Living Rent Free: Respec(k)ting Yourself and Others

Roommate situations are rarely ideal, especially if you’re a young adult living at home or with a relative. According to recent studies*, there are more people between 18-35 living with parents (32%) than by themselves (14%) or with a partner (31%). There really is no reason to rush into big bills; it can certainly make you more a-debt than adult. So while staying somewhere rent-free is undoubtedly one of smartest ways to save money, it’s not always stress free.

It can be frustrating living with someone who has the power to say, “This is my house and blah blah rules and opinions,” because they just about always have a point. That is their house. However, every person has the right to feel comfortable and at ease at home, whether they pay one, none or all of the bills. It’s not about entitlement, but a mutual respeck.

When your housemate agreed to give you a place to stay, they also agreed to respect you. All parties involved must have an understanding that the space you share is not just where you all rest, but also where you recuperate from the world. It’s tough enough out there, you guys deserve to cohabitate in peace. It’ll take work on both of your parts, but you as a semi-permanent guest, should expect to go the extra mile.

Here are a few suggestions:

  • Make your expectations clear. Nothing inspires passive or direct aggression like a misunderstanding. The best way to avoid mishaps and beef, is to be clear about what you need from each other. Discuss important details, like the house rules and how long you intend to stay, to avoid surprises.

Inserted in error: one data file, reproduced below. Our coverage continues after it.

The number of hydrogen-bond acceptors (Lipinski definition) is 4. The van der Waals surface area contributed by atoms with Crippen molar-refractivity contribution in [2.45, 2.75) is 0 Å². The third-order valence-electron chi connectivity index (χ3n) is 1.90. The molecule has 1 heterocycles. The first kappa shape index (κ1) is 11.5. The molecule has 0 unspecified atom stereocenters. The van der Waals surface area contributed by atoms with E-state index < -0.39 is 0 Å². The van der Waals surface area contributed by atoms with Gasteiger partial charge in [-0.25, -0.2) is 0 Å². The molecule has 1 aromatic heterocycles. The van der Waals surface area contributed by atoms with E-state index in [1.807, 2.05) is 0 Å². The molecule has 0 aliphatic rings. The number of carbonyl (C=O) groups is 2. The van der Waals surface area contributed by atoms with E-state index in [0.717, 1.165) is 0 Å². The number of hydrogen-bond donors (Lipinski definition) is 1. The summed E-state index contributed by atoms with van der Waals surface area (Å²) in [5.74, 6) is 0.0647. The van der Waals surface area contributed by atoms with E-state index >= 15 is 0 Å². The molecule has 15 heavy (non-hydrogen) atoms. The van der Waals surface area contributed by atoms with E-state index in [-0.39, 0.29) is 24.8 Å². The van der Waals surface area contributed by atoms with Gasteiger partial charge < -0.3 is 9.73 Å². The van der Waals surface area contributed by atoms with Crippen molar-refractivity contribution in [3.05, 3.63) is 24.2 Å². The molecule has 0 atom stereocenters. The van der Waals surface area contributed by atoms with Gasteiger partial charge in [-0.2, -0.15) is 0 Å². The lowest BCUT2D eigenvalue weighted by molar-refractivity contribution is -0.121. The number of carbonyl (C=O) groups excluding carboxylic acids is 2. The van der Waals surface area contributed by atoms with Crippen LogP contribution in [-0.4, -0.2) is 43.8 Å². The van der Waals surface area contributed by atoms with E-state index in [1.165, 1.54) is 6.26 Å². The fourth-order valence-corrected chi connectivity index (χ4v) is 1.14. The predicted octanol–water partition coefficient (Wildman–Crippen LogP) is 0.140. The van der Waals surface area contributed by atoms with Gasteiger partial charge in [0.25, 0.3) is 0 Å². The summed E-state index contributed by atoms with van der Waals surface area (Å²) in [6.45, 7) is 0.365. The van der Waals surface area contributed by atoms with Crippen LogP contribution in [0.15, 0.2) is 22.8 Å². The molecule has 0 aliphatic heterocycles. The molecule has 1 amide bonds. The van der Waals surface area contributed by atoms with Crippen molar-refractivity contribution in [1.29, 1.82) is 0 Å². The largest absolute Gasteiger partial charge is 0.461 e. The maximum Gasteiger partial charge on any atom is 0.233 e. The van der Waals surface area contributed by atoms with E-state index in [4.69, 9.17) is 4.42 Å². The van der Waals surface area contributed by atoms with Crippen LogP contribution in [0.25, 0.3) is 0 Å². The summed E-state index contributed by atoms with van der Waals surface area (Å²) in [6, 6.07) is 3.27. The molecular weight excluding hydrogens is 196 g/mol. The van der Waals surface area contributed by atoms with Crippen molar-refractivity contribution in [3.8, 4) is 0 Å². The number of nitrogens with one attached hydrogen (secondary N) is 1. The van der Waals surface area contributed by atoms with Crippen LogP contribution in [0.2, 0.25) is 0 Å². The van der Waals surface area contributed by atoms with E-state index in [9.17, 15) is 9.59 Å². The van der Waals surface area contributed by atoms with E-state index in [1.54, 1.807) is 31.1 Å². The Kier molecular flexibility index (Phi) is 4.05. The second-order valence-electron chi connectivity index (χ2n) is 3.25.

• Turn your consideration levels up to 150%. If you haven’t been home in a while, you probably don’t remember that unwashed dishes really piss your mom off or that your dad hates loud music. Thinking about others when you act can smooth your transition. They’ll appreciate your effort.
  • Find a way to financially contribute. Yes, you’re there to save money, but don’t pretend you can’t do that while helping. If you can cover the light bill, volunteer. If your pockets aren’t that deep, keep the house stocked with groceries, laundry detergent, trash bags or anything you can.
  • Respect requests. If your housemate asks you not to do something, respect that and don’t question it. You have no idea how much it may hurt or disappoint them to have you deliberately ignore a direct request. They wouldn’t mention it if they didn't care. Don’t jeopardize your lifestyle.
  • Get out of the house! You need a break from your housemates besides work, school or other requirements. Go grab a drink with some friends or see a movie alone. Find a comfortable beach or park to read in. If you have a passion or hobby, go take a class. Time apart may just save your relationship.
  • Use the economic advantage wisely. The whole reason you’re in this living arrangement is to save money, so be sure to actually do that. If you’re saving to leave or planning to stay long-term, the people who are sacrificing their privacy to give you a home would hate to see you wasting that opportunity.
  •  Have an attitude of gratitude. Whether they’re your biological parents, some other relative or a friend of yours, they don’t owe you shit. By law anyone over 18 is on their own, as children in the foster care system know all too well. Admit it, they’re doing you a huge favor. Be grateful.     

Positive thinking along with thoughtfulness, compromise and communication can alleviate the tension in your home and create harmony. These tips can honestly be applied to any situation where two or more people live together. So put em to work, you owe it to your household. 

Home |   Kemah